She also shared criticism of the U.S. “People say the demise of Iraq began with the U.S. invasion, that the U.S. does not care about the countries it invades.”
From Iraq, Adde and an American filmmaker, Jordan Allott, drove into Syria, protected by the Syriac Military Council, a Christian militia. The team was within a few miles of IS forces.
Ten years ago, there were around 110,000 Assyrian and Syriac Christians in southeastern Syria, bordering Iraq and Turkey. Now there are about 40,000 left, living “in a complete state of chaos,” according to Adde.
Nationwide, the Christian population has dropped from about 2 million to 1.5 million people.
“The ones who have stayed either did not have the [financial] means to leave or they want to fight for their land,” she said.
As IS takes over, people flee from one Christian town or village to another, where they sleep in churches or abandoned houses: “The Christians depend on one another,” but they are running out of resources and barely have electricity or running water.
Helma Adde saw the presence of Catholic Caritas in Syria, where they set up stations in neighborhoods. People line up to get care packages of essentials like rice. In Iraq, she saw Caritas providing safe transport, supplies and education for children.
But she also witnessed Christian villages ravaged by IS. Earlier this year, 33 villages along the Khabour River were destroyed. People fled with nothing but their clothes. IS took nearly 250 people hostage and wants a $20-million ransom for their return. Church leaders are negotiating, but they have not been able to raise the funds.
Adde’s journey is the basis of a film in progress, Our Last Stand: How Assyrian Christians Are Surviving and Bravely Defending Their Land, Families and Faith in Syria and Iraq, by In Altum Productions.
Syrian-born monk Father Andrew, age 38, from St. Aphraim Syriac Orthodox Church in Alexandria, Va., told the Register that for his Christian family members and friends living in and around Damascus, life is “functional but unsafe; not safe at all.”
He worries that his people have run out of options, because “our religion is based on peace, so we cannot survive” in a place riven by war and hatred.
“It is not a matter of simply bringing people from Syria to the U.S.; it is a matter or death or life,” he said.
Father Andrew said his appeal to the U.S. government is: “Help at least the Christians. We are victims.”
At a Knights of Columbus press conference in August, Catholic archbishops from Syria and Iraq said they believe the U.S. government is discriminating against Christians in the award of visas: Since October 2014, 934 visas have been granted to refugees from Syria — 28 to Christians and 906 to Muslims, according to Catholic News Agency.
Kevin Appleby, director of the Migration and Refugee Services Office at the U.S. Conference of Catholic Bishops, made two important points about the refugee crisis to the Register.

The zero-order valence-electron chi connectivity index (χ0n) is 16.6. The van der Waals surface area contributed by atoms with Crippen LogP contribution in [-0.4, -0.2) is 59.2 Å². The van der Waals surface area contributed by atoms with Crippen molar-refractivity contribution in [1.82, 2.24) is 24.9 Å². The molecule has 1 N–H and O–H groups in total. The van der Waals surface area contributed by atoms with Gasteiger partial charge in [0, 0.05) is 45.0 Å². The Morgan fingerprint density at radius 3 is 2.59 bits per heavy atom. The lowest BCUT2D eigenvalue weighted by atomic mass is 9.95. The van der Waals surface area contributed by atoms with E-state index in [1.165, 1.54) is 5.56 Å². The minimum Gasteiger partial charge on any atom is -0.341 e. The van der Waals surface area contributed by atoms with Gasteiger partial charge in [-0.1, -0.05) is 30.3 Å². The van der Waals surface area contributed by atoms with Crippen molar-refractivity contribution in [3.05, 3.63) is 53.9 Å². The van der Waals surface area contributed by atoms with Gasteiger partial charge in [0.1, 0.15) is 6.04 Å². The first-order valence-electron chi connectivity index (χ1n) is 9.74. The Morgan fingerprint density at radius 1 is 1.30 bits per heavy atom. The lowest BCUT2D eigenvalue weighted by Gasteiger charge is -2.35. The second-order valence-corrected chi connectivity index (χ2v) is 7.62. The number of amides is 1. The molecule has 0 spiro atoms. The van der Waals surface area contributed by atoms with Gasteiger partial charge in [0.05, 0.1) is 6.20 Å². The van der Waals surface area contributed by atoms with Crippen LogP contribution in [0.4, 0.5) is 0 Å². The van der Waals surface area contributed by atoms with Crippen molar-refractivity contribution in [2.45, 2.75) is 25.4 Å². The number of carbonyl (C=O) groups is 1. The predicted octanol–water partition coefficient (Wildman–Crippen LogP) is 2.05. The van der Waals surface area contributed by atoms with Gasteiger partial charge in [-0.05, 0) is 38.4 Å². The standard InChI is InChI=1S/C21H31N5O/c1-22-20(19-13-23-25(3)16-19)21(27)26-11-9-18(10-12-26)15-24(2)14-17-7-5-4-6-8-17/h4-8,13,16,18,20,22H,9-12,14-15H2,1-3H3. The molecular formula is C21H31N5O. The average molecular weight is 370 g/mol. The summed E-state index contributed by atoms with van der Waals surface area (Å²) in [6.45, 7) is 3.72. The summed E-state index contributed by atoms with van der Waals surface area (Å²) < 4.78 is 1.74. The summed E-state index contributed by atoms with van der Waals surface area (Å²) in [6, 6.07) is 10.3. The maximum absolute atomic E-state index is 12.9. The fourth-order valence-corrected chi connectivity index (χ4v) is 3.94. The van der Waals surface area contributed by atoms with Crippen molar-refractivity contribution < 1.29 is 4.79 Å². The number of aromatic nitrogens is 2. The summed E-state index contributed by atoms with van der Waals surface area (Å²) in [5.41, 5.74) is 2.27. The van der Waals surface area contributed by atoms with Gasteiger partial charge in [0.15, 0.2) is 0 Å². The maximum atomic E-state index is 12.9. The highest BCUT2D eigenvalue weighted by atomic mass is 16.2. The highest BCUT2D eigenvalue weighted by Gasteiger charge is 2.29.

First, the refugees are not a “special risk” for our nation, so they should be allowed to resettle here.
“There is concern that Syrians are coming from a war zone, so there would be security issues with this population, but that’s a red herring. All refugees go through background checks. They go through more screening than almost any other group,” explained Appleby.
Second, he thinks the crisis is only beginning — unless we step up diplomatic political negotiations.
“These refugees are victims of terrorist groups and governments in the Middle East. They aren’t the perpetrators, so unless we do more to end the conflict in Syria, they will continue to come, because their lives are at stake,” he said.
Economist Firet Demir of the University of Oklahoma affirms that the migration crisis has only just begun.
“These people did not want to be refugees. No other country has faced as much disaster as Syria, with internal and external displacement,” said Demir, who has Turkish and Kurdish ancestry.
“We will see more of this,” Demir added. “Winter is coming; the numbers will just increase.”
Demir emphasizes that international political actors have done little to find a diplomatic settlement. In his view, the U.S. and Europe have ignored the crisis.
Meanwhile, Saudi Arabia and Qatar finance militants trying to oust the Syrian government, which is supported by Russia and Iran. Turkey initially supported President Bashar al-Assad, than shifted to the jihadists trying to overthrow the president.
“I am optimistic about the impact of the immigration crisis on Europe, because European leaders will probably exert more pressure to stop the civil war in Syria as a result, “ he said, adding, “And it can be stopped by restricting the flow of fighters and weapons through Turkey. Saudi Arabia and Qatar are the main supporters, and Turkey is the main facilitator.”
In a viral video, a 13-year-old Syrian boy told Al Jazeera in Hungary, “The Syrians need help now; just stop the war. We don’t want to stay in Europe; just stop the war.”
CRS’ Kevin Hartigan agrees: “The level of desperation in Syria — as well as in Iraq and Afghanistan — is very high. War’s been going on for a long time. The people who make up the bulk of the flow into Europe are people who have exhausted their options. They really wanted to stay in their countries, or at least near them.”
“The crisis is a function of how miserable things are,” he observed.
Hartigan concluded, “We feel that the U.S. has to work aggressively for a diplomatic solution to war, because if the war continues in Syria, there will be no way to limit this human desperation.”
Victor Gaetan is an award-winning international correspondent and a contributor to Foreign Affairs magazine.
and a contributor to Foreign Affairs magazine.